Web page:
boolean isRuleViolated = rule.apply(aggregateResult);
    if (isRuleViolated) {
      long decisionTime = System.currentTimeMillis();
      out.collect(new Alert<>(rule.getRuleId(),                              rule,                              value.getKey(),                              decisionTime,                              value.getWrapped(),                              aggregateResult));    }

    // Register timers to ensure state cleanup

    long cleanupTime = (currentEventTime / 1000) * 1000;                                  // <--- (6)    ctx.timerService().registerEventTimeTimer(cleanupTime);  Here

are the details of the steps


1) We start by adding each new event to our window state:

static   Set addToStateValuesSet( MapState> mapState, K key, V value)
      throws Exception 
{    Set valuesSet = mapState.get(key);

    if (valuesSet != null) {


    } else {

      valuesSet = new HashSet<>();      valuesSet.add(value);    }    mapState.put(key, valuesSet);

    return valuesSet;


2) Next, we retrieve the previously broadcast rule, according to which we need to calculate the incoming transaction data.

  1. getWindowStartTimestampFor determines how long the window should span a given the rule and the current event timestamp, and then calculates how long the window should span.

  2. Aggregate values are calculated by iterating over all window states and applying aggregate functions. It can be the average, maximum, minimum, or sum as in the example rule at the beginning of this article.

private boolean isStateValueInWindow(
    Long stateEventTime, Long windowStartForEvent, long currentEventTime)
  return stateEventTime >= windowStartForEvent && stateEventTime <= currentEventTime; }

private void aggregateValuesInState(
    Long stateEventTime, SimpleAccumulator aggregator, Rule rule)
 throws Exception 

  Set inWindow = windowState.get(stateEventTime);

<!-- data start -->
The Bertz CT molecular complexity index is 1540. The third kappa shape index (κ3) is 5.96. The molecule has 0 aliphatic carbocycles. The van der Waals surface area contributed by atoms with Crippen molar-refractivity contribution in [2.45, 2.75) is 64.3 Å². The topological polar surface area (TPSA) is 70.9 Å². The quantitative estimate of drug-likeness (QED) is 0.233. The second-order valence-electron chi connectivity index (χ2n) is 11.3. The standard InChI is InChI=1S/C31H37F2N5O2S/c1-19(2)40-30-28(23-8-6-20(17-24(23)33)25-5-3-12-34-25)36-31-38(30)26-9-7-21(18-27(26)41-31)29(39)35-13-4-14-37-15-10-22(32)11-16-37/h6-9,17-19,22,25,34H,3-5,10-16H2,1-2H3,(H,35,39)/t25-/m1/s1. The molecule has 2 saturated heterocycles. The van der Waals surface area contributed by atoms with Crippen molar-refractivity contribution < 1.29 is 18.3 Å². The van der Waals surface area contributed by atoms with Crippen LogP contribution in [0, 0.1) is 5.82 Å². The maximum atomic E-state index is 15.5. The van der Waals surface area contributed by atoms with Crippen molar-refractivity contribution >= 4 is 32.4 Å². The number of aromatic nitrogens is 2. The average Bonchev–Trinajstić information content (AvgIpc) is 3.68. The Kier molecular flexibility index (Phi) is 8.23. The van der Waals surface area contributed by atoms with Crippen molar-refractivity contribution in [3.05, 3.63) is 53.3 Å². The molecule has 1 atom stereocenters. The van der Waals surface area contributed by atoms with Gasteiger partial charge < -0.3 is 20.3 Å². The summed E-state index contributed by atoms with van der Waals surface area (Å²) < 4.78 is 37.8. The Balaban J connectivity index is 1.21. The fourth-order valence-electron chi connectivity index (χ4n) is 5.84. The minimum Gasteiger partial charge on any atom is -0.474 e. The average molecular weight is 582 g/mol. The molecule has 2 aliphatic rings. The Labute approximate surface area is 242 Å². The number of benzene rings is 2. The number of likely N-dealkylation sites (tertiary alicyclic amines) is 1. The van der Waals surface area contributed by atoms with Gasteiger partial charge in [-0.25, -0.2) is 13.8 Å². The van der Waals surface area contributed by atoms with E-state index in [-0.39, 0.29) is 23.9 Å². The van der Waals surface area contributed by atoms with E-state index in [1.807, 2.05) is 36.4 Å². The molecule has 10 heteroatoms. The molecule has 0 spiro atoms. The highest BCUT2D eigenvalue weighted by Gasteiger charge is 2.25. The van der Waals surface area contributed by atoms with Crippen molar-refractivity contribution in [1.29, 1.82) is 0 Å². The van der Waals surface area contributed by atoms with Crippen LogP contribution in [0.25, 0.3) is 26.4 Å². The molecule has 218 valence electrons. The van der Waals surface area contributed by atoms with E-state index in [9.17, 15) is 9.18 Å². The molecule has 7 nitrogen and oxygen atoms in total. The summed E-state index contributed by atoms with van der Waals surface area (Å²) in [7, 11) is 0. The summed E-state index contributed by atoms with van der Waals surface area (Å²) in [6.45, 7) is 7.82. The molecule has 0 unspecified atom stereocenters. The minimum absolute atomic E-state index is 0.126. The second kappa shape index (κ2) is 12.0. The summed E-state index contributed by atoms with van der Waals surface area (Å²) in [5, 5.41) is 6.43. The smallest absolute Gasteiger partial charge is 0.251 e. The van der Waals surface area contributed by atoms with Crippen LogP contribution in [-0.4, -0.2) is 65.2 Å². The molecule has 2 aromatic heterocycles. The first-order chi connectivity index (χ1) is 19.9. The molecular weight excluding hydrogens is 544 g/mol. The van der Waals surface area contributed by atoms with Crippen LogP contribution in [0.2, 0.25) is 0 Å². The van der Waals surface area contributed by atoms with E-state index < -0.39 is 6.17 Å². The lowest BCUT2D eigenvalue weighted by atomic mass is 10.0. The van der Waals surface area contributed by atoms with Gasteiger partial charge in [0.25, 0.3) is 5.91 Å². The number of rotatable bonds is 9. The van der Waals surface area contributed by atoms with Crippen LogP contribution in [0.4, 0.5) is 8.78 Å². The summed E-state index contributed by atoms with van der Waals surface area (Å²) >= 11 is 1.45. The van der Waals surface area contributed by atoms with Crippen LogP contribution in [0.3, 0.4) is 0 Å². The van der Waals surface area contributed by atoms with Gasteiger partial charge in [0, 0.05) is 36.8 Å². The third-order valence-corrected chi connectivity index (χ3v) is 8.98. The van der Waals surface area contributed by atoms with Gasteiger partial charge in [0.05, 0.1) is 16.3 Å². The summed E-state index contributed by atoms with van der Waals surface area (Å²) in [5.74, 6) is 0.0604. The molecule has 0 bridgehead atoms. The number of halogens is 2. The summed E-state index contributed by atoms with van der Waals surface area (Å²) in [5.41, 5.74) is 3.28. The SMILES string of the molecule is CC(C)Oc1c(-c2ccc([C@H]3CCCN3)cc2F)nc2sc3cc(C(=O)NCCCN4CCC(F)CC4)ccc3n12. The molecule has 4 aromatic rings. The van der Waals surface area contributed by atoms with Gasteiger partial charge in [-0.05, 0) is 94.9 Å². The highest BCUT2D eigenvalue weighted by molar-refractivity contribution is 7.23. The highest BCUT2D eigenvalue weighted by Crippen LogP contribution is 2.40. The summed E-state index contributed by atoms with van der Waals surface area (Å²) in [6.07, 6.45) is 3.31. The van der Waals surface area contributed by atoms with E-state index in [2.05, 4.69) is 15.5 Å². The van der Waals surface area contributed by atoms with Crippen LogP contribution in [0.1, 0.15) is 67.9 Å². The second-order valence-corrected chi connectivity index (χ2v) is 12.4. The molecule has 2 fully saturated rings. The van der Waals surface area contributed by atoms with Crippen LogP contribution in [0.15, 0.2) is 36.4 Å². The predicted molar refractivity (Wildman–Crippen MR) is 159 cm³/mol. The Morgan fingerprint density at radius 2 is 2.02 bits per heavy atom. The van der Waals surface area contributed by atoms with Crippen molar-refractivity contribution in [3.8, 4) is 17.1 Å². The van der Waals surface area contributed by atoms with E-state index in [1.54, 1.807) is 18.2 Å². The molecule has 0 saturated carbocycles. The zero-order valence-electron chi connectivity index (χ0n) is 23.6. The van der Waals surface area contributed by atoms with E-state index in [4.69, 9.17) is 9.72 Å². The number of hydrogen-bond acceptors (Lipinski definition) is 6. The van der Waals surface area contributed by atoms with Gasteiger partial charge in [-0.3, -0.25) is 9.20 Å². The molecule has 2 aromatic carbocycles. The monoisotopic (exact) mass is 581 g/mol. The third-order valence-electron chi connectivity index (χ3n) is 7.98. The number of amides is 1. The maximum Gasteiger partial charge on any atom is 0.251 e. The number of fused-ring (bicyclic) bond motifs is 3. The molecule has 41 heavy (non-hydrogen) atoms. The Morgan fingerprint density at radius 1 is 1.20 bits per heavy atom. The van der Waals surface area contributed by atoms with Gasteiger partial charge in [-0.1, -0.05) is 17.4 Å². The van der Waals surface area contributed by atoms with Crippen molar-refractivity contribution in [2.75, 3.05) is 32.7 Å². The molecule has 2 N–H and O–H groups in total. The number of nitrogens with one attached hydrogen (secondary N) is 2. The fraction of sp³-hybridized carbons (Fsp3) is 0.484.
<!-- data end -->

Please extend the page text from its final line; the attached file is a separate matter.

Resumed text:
for (Transaction event : inWindow) {

    BigDecimal aggregatedValue =        FieldsExtractor.getBigDecimalByName(rule.getAggregateFieldName(), event);    aggregator.add(aggregatedValue);  }}
  1. with the aggregate value, we can compare it to the threshold specified in the rule definition and alert if necessary.

  2. Finally, we register a cleanup timer using ctx.timerService().registerEventTimeTimer(). When it wants to move out of range, this timer will be responsible for deleting the current data.

  3. The onTimer method triggers cleanup of the window state.

As mentioned earlier, we always keep as many events as possible in the state to calculate the active rule with the widest window span. This means that during the cleanup process, we only need to remove the state outside this widest window.

This is how the cleaner is implemented:

public void onTimer(final long  timestamp, final OnTimerContext ctx, final Collector out)
    throws Exception 
{  Rule widestWindowRule = ctx.getBroadcastState(Descriptors.rulesDescriptor).get(WIDEST_RULE_KEY);  Optional cleanupEventTimeWindow =      Optional.ofNullable(widestWindowRule).map(Rule::getWindowMillis);  Optional cleanupEventTimeThreshold = -> timestamp - window);

  // Remove events that are older than (timestamp - widestWindowSpan)ms

  cleanupEventTimeThreshold.ifPresent(this:: evictOutOfScopeElementsFromWindow); }

private void evictOutOfScopeElementsFromWindow(Long threshold) {

  try {    Iterator  keys = windowState.keys().iterator();

    while (keys.hasNext()) {

      Long stateEventTime =;

      if (stateEventTime < threshold) {

        keys.remove();      }    }

  } catch (Exception ex) {

    throw new RuntimeException(ex);  }}The

above is a description of the implementation details. Our method triggers the calculation of the time window as soon as new trading data arrives. Thus, it meets our main requirement – low latency for alerting. For a complete implementation, see the project code on GitHub

What are the advantages and disadvantages of

refining and optimizing the methods described above?


  • low latency capability
  • with

  • potential use case-specific optimization for custom solutions
  • with

  • efficient state reuse (with the same key’s rule sharing state)


  • can’t take advantage of potential future optimizations in existing Window APIs
  • for

  • latency-free event handling Out-of-the-box
  • quadratic computation complexity and potentially large states
  • in the Window API

Now let’s look at the latter two drawbacks and see if we can fix them.

Delayed data before processing delayed data raises the question – does it still make sense to reevaluate the window even when the delayed data

arrives? If you need to do this, you need to increase the widest window size to allow for maximum data latency. This avoids triggering incomplete time window data due to latency data issues.

However, it can be argued that for scenarios that emphasize low-latency processing, this delayed triggering will be meaningless. In this case, we can track the latest timestamp we have observed so far, and for events that don’t monotonically increase this value, just add them to the state and skip the aggregate calculation and alert triggering logic.